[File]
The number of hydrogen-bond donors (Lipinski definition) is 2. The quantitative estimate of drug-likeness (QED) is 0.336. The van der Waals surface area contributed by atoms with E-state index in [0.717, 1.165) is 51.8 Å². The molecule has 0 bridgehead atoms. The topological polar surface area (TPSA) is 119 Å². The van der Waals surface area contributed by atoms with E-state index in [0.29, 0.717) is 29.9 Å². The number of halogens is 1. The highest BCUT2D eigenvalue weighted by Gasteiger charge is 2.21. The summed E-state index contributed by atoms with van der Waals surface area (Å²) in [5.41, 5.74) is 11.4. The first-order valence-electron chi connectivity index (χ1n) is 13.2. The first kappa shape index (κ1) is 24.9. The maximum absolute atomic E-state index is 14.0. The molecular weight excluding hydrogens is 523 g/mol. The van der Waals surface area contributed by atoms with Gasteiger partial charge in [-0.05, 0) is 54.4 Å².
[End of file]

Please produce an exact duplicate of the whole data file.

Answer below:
The number of hydrogen-bond donors (Lipinski definition) is 2. The quantitative estimate of drug-likeness (QED) is 0.336. The van der Waals surface area contributed by atoms with E-state index in [0.717, 1.165) is 51.8 Å². The molecule has 0 bridgehead atoms. The topological polar surface area (TPSA) is 119 Å². The van der Waals surface area contributed by atoms with E-state index in [0.29, 0.717) is 29.9 Å². The number of halogens is 1. The highest BCUT2D eigenvalue weighted by Gasteiger charge is 2.21. The summed E-state index contributed by atoms with van der Waals surface area (Å²) in [5.41, 5.74) is 11.4. The first-order valence-electron chi connectivity index (χ1n) is 13.2. The first kappa shape index (κ1) is 24.9. The maximum absolute atomic E-state index is 14.0. The molecular weight excluding hydrogens is 523 g/mol. The van der Waals surface area contributed by atoms with Gasteiger partial charge in [-0.05, 0) is 54.4 Å².